In today's world, a highly available system means access to the system 24/7. 99.99% availability has become common in today.

Integrity: Zero errors or changes to user data while processing data. This means, data processing must be valid, complete, authorized, accurate, and timely. To ensure integrity, only authorized sources must be allowed to change data.

This is important for organizations where a lot of transactions are involved, such as financial organizations. Measures to protect the integrity of data include error checking methods, such as checksums and file hashing

Privacy: Preventing unauthorized use of personal user data relating to health, finances, relationship status, political affiliation, race, gender, etc. Giving consumers the option to opt-out of services on demand.

Confidentiality: Taking adequate measures to protect user privacy, including summarizing or generalizing confidential data to hide individual user identities.

The governing body for SOC2 certification is the American Institute of Certified Public Accountants Inc. (AICPA). It develops the various audit criteria and issues licenses to CPA firms that perform the audits.

Unlike other quality assurance systems like ISO9001, the AICPA does not have ‘pass or fail’ metrics to assess an organization. Rather, it has a general set of criteria that can be adapted to specific domains or business models. 

Being SOC 2 compliant requires that you meet the standard security criteria mentioned by AICPA. Moreover, company managements are free to choose any of the remaining four criteria they want to be audited on. 

In other words, you can opt out of criteria that do not apply to your business vertical. However, it is important to clearly explain to clients your rationale for choosing the criteria you have.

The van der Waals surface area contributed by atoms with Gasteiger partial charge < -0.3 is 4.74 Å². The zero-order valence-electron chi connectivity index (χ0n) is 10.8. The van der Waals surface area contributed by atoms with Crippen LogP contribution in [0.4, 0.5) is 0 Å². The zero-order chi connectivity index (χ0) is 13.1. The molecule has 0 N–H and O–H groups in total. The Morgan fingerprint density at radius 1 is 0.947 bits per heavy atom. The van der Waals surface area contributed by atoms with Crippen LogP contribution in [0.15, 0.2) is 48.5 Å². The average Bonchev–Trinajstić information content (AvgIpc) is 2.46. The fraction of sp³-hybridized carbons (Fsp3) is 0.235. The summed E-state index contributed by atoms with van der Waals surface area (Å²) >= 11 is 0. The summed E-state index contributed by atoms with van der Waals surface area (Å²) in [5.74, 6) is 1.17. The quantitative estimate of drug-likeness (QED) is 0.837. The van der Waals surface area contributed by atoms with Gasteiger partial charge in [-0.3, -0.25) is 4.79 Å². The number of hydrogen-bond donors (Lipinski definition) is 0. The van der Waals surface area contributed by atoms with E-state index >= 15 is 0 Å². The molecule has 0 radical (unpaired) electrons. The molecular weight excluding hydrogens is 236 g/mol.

For example, if you process data for a client, you can get audited for all of the criteria while a cloud provider that hosts the data might choose only the availability criteria apart from security.

How does SOC 2 Compliance add to the Credibility of your Firm?

Given the fact that more countries are enacting privacy and data protection laws, a SOC 2 certification can give your business the following competitive advantages:

Reputation: Trust marks like VeriSign and McAfee Secure are proven to have boost consumer confidence and drive conversions. Similarly, SOC2 can help your business build a solid reputation for data security with B2B clients.

They have the same expectations when it comes to risk and compliance. Even if you have been using Governance, Risk, and Compliance (GRC) software, a SOC2 certification will add to your credentials as a sensitive business to customer needs.

Prevents losses: Hackers make no distinctions between businesses small or large. As far back as 2019, per year on average to cyber-attacks. This number is likely to have increased substantially by now, given a steady rise in the number of attacks.

SOC2 certification can help you proactively find and address potential security risks and prevent losses.

Expand to new markets: SOC2 compliance is a mandatory requirement for international brands aspiring to enter the US market. The North American market is one of the most lucrative in the world, so SOC 2 certification is certainly worth the effort.

While security is the only criterion that is a must in the US, other criteria may be applicable in other countries. In addition, given the increased media attention on privacy issues, businesses must take proactive steps to meet evolving regulatory requirements.

Risk Awareness: Growth-oriented start-ups usually do not address data security risks in their business plans at the very outset. Those that do are very ad-hoc in their approach.

In an emergency, the lack of data protection Standard Operating Procedures (SOPs) could lead to the loss of valuable time and exacerbate their losses. A SOC2 audit can help founders and CIOs become more aware of the vulnerabilities of their systems and processes.

It can give them a ready framework on which to build robust IT policies and procedures. This can go a long way in improving governance, increasing efficiency, and reducing operating costs.